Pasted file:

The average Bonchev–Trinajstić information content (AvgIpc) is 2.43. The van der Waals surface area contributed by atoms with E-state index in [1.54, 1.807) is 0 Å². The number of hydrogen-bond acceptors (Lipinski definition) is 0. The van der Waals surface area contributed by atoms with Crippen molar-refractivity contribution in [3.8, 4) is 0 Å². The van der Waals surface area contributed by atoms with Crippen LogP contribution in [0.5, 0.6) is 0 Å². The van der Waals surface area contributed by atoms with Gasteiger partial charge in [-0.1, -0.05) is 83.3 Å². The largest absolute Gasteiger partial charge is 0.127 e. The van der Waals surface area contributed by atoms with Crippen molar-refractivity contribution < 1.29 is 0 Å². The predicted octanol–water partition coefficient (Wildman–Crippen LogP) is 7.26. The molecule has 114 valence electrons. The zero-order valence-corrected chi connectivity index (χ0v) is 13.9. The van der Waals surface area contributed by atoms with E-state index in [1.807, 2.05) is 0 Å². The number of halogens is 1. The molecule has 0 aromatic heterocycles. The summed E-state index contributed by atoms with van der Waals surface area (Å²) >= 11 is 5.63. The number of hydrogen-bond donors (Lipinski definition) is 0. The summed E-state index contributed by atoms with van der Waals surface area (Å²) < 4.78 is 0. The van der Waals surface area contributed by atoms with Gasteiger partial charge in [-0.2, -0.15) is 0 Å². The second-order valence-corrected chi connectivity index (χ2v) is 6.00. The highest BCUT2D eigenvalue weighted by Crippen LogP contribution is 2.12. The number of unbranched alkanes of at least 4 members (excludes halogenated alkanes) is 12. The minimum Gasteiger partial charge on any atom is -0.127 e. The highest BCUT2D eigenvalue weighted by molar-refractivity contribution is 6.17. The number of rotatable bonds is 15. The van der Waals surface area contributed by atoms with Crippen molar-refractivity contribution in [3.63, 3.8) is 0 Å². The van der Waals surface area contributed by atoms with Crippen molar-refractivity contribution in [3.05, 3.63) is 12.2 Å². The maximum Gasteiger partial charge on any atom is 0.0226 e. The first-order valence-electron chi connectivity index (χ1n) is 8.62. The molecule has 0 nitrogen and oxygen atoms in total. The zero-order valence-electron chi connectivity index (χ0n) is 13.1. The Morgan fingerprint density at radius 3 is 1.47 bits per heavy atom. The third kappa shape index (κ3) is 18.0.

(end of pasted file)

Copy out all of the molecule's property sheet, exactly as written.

The average Bonchev–Trinajstić information content (AvgIpc) is 2.43. The van der Waals surface area contributed by atoms with E-state index in [1.54, 1.807) is 0 Å². The number of hydrogen-bond acceptors (Lipinski definition) is 0. The van der Waals surface area contributed by atoms with Crippen molar-refractivity contribution in [3.8, 4) is 0 Å². The van der Waals surface area contributed by atoms with Crippen LogP contribution in [0.5, 0.6) is 0 Å². The van der Waals surface area contributed by atoms with Gasteiger partial charge in [-0.1, -0.05) is 83.3 Å². The largest absolute Gasteiger partial charge is 0.127 e. The van der Waals surface area contributed by atoms with Crippen molar-refractivity contribution < 1.29 is 0 Å². The predicted octanol–water partition coefficient (Wildman–Crippen LogP) is 7.26. The molecule has 114 valence electrons. The zero-order valence-corrected chi connectivity index (χ0v) is 13.9. The van der Waals surface area contributed by atoms with E-state index in [1.807, 2.05) is 0 Å². The number of halogens is 1. The molecule has 0 aromatic heterocycles. The summed E-state index contributed by atoms with van der Waals surface area (Å²) >= 11 is 5.63. The number of hydrogen-bond donors (Lipinski definition) is 0. The summed E-state index contributed by atoms with van der Waals surface area (Å²) < 4.78 is 0. The van der Waals surface area contributed by atoms with Gasteiger partial charge in [-0.2, -0.15) is 0 Å². The second-order valence-corrected chi connectivity index (χ2v) is 6.00. The highest BCUT2D eigenvalue weighted by Crippen LogP contribution is 2.12. The number of unbranched alkanes of at least 4 members (excludes halogenated alkanes) is 12. The minimum Gasteiger partial charge on any atom is -0.127 e. The highest BCUT2D eigenvalue weighted by molar-refractivity contribution is 6.17. The number of rotatable bonds is 15. The van der Waals surface area contributed by atoms with Crippen molar-refractivity contribution in [3.63, 3.8) is 0 Å². The van der Waals surface area contributed by atoms with Crippen molar-refractivity contribution in [3.05, 3.63) is 12.2 Å². The maximum Gasteiger partial charge on any atom is 0.0226 e. The first-order valence-electron chi connectivity index (χ1n) is 8.62. The molecule has 0 nitrogen and oxygen atoms in total. The zero-order valence-electron chi connectivity index (χ0n) is 13.1. The Morgan fingerprint density at radius 3 is 1.47 bits per heavy atom. The third kappa shape index (κ3) is 18.0.